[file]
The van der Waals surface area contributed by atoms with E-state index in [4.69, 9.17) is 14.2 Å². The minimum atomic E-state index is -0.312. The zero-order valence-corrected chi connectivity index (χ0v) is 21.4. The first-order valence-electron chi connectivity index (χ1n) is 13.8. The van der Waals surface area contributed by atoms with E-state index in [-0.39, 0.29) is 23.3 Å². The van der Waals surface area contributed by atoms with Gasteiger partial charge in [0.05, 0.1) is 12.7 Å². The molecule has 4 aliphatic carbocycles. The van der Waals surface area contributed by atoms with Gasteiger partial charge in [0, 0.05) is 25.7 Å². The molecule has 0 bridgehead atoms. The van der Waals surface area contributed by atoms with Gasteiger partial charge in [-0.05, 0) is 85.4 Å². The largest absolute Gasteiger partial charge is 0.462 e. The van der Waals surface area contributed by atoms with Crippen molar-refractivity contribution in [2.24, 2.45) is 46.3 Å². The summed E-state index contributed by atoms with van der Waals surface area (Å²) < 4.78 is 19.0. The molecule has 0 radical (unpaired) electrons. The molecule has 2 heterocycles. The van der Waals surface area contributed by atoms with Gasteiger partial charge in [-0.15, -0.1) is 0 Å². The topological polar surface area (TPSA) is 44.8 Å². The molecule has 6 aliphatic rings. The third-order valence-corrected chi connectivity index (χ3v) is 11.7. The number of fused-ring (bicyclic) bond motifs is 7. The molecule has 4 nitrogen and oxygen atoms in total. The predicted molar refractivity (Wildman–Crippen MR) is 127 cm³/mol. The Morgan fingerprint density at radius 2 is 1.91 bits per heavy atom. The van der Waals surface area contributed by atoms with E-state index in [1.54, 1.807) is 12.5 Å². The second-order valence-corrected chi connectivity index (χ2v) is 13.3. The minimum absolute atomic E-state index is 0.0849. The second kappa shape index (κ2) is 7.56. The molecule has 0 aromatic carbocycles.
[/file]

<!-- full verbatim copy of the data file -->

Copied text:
The van der Waals surface area contributed by atoms with E-state index in [4.69, 9.17) is 14.2 Å². The minimum atomic E-state index is -0.312. The zero-order valence-corrected chi connectivity index (χ0v) is 21.4. The first-order valence-electron chi connectivity index (χ1n) is 13.8. The van der Waals surface area contributed by atoms with E-state index in [-0.39, 0.29) is 23.3 Å². The van der Waals surface area contributed by atoms with Gasteiger partial charge in [0.05, 0.1) is 12.7 Å². The molecule has 4 aliphatic carbocycles. The van der Waals surface area contributed by atoms with Gasteiger partial charge in [0, 0.05) is 25.7 Å². The molecule has 0 bridgehead atoms. The van der Waals surface area contributed by atoms with Gasteiger partial charge in [-0.05, 0) is 85.4 Å². The largest absolute Gasteiger partial charge is 0.462 e. The van der Waals surface area contributed by atoms with Crippen molar-refractivity contribution in [2.24, 2.45) is 46.3 Å². The summed E-state index contributed by atoms with van der Waals surface area (Å²) < 4.78 is 19.0. The molecule has 0 radical (unpaired) electrons. The molecule has 2 heterocycles. The van der Waals surface area contributed by atoms with Gasteiger partial charge in [-0.15, -0.1) is 0 Å². The topological polar surface area (TPSA) is 44.8 Å². The molecule has 6 aliphatic rings. The third-order valence-corrected chi connectivity index (χ3v) is 11.7. The number of fused-ring (bicyclic) bond motifs is 7. The molecule has 4 nitrogen and oxygen atoms in total. The predicted molar refractivity (Wildman–Crippen MR) is 127 cm³/mol. The Morgan fingerprint density at radius 2 is 1.91 bits per heavy atom. The van der Waals surface area contributed by atoms with E-state index in [1.54, 1.807) is 12.5 Å². The second-order valence-corrected chi connectivity index (χ2v) is 13.3. The minimum absolute atomic E-state index is 0.0849. The second kappa shape index (κ2) is 7.56. The molecule has 0 aromatic carbocycles.